I began running in 2007. This was before the iphone, instagram, garmin connect etc. This was just the beginning of the facebook era. I was just a teenage girl who simply wanted to get in shape. I threw on some sneakers and ran down the block and back. I didn’t bring a phone. I didn’t bring watch. I just went outside and ran. I think I checked the microwave clock before and after my run just to see how long I had been out.
I never really told anyone I was running. I continued running because I enjoyed the sense of accomplishment that happened after my runs. I didn’t know anyone who ran- I didn’t know what a marathon was.All I knew was that slowly, running was becoming ‘easier’ or maybe I was becoming stronger?
It was not a big part of my life. It was solely a form of exercise for me.
For the next 4 years, I continued to run. I didn’t tell anyone. I didn’t post on social media. I didn’t even have a way to track my runs. I just ran. I would never have considered myself a “runner”. I had no idea the distance or time I was running. I just ran.
In 2011, as a 20 year old college student, I was scrolling through my Facebook newsfeed and saw an update read something like:
Michael McLachlan has just ran 2.95 miles in 28 min using the Nike Plus Running App!
My attention was immediately grabbed. What? He runs? 3 miles in 28 min? Is that good? What does that mean? I wonder how far my runs are? I wonder if I can run faster?
My head started spinning. I NEEDED to get this Nike Plus app. I downloaded it on my iphone and went on a run. I discovered that I indeed could run 3 miles in well under 28 min.
This app lead me to more knowledge and opportunity than I ever dreamed. I wanted to be a runner. I wanted to fit into the running community. I started to identify myself as a “runner”.
I continued running and tracking my runs. I was just doing what I enjoyed doing. I was getting pretty fast. I had ran several 22-20 min 5ks. I really enjoyed running 3-5 miles. Sometimes I would get these crazy ideas in my head to do “long runs” of 10-13 miles. That was all I needed. I did not desire to go much further than 13 miles. It was very painful. It was hard!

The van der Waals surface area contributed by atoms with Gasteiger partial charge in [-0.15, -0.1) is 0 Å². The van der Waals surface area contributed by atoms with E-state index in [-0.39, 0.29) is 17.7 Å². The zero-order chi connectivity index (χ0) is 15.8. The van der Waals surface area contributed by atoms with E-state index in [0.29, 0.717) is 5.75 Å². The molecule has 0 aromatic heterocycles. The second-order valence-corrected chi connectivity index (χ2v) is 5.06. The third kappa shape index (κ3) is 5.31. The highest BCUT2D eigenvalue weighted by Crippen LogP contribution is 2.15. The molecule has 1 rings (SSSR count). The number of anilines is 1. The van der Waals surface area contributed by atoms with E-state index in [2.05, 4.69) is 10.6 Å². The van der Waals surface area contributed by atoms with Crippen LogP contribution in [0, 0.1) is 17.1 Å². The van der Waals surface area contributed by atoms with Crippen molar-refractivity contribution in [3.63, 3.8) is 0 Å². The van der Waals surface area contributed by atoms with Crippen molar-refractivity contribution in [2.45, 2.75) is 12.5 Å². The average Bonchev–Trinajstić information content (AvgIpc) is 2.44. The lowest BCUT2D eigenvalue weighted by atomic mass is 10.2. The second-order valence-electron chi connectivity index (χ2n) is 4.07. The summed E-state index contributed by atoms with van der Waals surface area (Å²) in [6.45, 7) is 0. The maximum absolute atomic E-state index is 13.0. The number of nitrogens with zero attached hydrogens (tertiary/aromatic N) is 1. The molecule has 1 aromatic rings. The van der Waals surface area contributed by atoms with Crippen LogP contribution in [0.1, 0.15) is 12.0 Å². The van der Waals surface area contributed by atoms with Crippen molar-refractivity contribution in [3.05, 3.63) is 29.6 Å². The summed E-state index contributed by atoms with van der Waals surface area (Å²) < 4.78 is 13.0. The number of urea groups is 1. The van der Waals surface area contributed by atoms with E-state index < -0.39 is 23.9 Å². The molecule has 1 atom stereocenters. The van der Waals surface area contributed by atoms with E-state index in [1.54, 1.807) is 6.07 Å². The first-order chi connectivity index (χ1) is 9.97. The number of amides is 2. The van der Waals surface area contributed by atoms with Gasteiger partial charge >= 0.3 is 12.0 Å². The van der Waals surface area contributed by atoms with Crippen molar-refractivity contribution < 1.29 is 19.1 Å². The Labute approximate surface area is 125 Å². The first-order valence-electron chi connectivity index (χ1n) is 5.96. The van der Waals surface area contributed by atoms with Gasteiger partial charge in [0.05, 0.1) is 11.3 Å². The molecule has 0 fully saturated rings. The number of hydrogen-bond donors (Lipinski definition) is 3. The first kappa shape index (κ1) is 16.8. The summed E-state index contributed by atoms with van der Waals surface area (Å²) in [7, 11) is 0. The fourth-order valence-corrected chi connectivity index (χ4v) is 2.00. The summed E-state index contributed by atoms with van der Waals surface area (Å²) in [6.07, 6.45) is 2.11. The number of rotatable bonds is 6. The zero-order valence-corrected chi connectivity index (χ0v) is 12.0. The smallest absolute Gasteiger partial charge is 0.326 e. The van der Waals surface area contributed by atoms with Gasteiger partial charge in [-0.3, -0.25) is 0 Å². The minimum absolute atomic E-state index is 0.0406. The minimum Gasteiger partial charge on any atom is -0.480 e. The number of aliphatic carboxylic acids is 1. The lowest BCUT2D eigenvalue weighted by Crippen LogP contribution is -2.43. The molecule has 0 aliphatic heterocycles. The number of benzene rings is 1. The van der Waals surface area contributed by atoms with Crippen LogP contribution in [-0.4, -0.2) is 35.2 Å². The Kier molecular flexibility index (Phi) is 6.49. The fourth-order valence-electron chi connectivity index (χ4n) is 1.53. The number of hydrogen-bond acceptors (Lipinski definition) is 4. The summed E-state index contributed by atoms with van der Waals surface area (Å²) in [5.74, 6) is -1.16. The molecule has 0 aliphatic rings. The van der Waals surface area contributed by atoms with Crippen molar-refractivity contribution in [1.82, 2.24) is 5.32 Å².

As social media became more popular, the pressures of running the elusive “marathon” arose. I cannot tell you how many times I was told ” you are not a runner unless you have ran a marathon” when meeting people for the first time.
I ran 40+ miles per week with a 20:59 5k PR, but I didn’t think I was really a “runner” because I had not ran 26.2 miles at one time.
The pressure became too much, so I caved. I didn’t really WANT to run the at the time marathon. I had something to prove to the world. I had to prove that I could run one. I had to prove I was a “runner”. I trained for it. I ran it. I got injured. I was upset with my time.
Reflecting back, I was not ready to run a full marathon. Sure, I had been running for 5+ year. Yes, I was able to complete the marathon. However, I was not ready mentally for the beast of 26.2 miles.
Now that it has been 3 years since my first full marathon, I have 13 more 26.2+ runs under my belt. I feel that I have learned a lot about myself and running.
How to know you are ready to step up to the marathon distance:
1- You find it fascinating/enjoyable to run for 2+ hours at once (sometimes doing it on accident)
2-You are okay with not setting a PR at every race all the time
3- You know how to recognize and cope with early signs of injuries and listen to your body
4- You have been running for over 18 months consistently
5- Running 7 miles does not sound like a difficult task
6- You run at least 25 miles a week